Few meals can match the symbolism and ceremony associated with a Jewish seder dinner.
Jews throughout the region will begin the celebration of Passover at sundown April 14, said Rabbi Irvin Brandwein, religious leader of Beth Sholom Congregation, 700 Indiana St., Westmont. Passover marks God’s deliverance of the Jews from slavery in Egypt.
The holiday also is a time for the traditional seder meal, a meaningful event that is the core ritual of the celebration.
The Johnstown congregation has made it a practice for more than a decade to open the seder to the public. The dinner has grown to be quite popular with the non-Jewish community.
“I would say at least two-thirds of those who attend the seder are not Jewish,” said Barbara Rosenberg, spokeswoman for the synagogue’s Jewish Family Services committee in charge of the event. “While many of the foods in the meal are symbolic, Jewish cuisine is flavorful, and a person doesn’t have to be Jewish to enjoy the dishes. The meal has a gourmet touch and is conducted in elegant surroundings.”
Brandwein said many of the past guests at the dinner have been from Christian churches from throughout the area.
“There is a shared heritage between Christianity and Judaism,” Brandwein said. “We each follow a Passover tradition with themes that are similar.”
The Israelites’ Passover observance is the commemoration of their physical deliverance from bondage in Egypt, whereas Passover for most Christians represents a spiritual deliverance from the slavery of sin.
The seder meal includes matza, an unleavened cracker eaten by the Hebrews as they fled slavery; bitter herbs, which symbolize the bitterness of oppression; and parsley and eggs dipped in salt water, which symbolize new life, spring rebirth and the tears associated with breaking with the past and starting their new life. The meal is a way of passing on the religion’s history and traditions.
For those interested in attending the seder, the deadline to register is April 4. The cost is $25 and reservations can be made by calling 536-0647.
Rosenberg said the meal has been such a success because it is an enlightening experience for non-Jewish members of the community.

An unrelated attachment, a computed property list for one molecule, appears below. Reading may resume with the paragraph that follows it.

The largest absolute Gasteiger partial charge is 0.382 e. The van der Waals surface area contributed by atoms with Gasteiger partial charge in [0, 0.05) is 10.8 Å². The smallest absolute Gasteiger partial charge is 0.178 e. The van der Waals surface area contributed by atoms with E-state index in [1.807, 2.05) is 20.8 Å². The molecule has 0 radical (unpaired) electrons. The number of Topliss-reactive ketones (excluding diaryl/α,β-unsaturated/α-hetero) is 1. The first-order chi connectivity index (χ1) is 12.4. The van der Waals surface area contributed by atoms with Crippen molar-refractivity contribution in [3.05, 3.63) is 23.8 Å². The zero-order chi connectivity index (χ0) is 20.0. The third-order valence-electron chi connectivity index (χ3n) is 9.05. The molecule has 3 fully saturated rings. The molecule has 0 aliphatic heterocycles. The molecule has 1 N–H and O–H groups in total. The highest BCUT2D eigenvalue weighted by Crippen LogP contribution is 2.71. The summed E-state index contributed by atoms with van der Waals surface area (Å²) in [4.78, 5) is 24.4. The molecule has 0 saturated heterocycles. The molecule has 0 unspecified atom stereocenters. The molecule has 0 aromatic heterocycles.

“The true credit for the success of the meal goes to Rabbi Brandwein, who translates the story of Passover into a message that is universal to everyone,” Rosenberg said.
Rosenberg calls the evening an opportunity to share with the community and enjoy camaraderie.
“Above all, it’s an enlightening and spiritual event,” she said.
Families traditionally prepare the seder meals in their home.
“By having it at the synagogue, we welcome some Jewish people who may be alone or their extended families are scattered throughout the country and unable to return home,” she said.
Brandwein said that once the symbolic food has been served and explained, the guests will enjoy a sumptuous five-course kosher dinner.
Because of the dietary restrictions, food for the seder must be purchased from a market in the Squirrel Hill neighborhood of Pittsburgh. While the meal’s $25 fee doesn’t cover the cost, the congregation wants the public to learn about the traditions associated with the meal.
The unleavened matza replaces bread the entire week of Passover, Brandwein said.
“Since bread rises and inflates, it represents self-importance, so we go back to the basics with flour and water that teaches us humility,” he said. “Matza is a symbol of slavery because when they fled Egypt, the Jews didn’t have time to let the bread rise.
“The most relevant part of the seder is that it teaches us that our God demands human freedom,” Brandwein said. “When we hear of the suffering of oppression, we need to oppose the tyrant who hardens his heart to God’s demand for justice and compassion.”
Passover ends at sundown April 22.
What: Community seder meal.
When: 5:30 p.m. April 14.
Where: Beth Sholom Congregation, 700 Indiana St., Westmont.
Reservations: Deadline is April 4.
Cost: $25 a person.
Tom Lavis covers Features for the Tribune-Democrat. Follow him on Twitter.com/Tom LavisTD.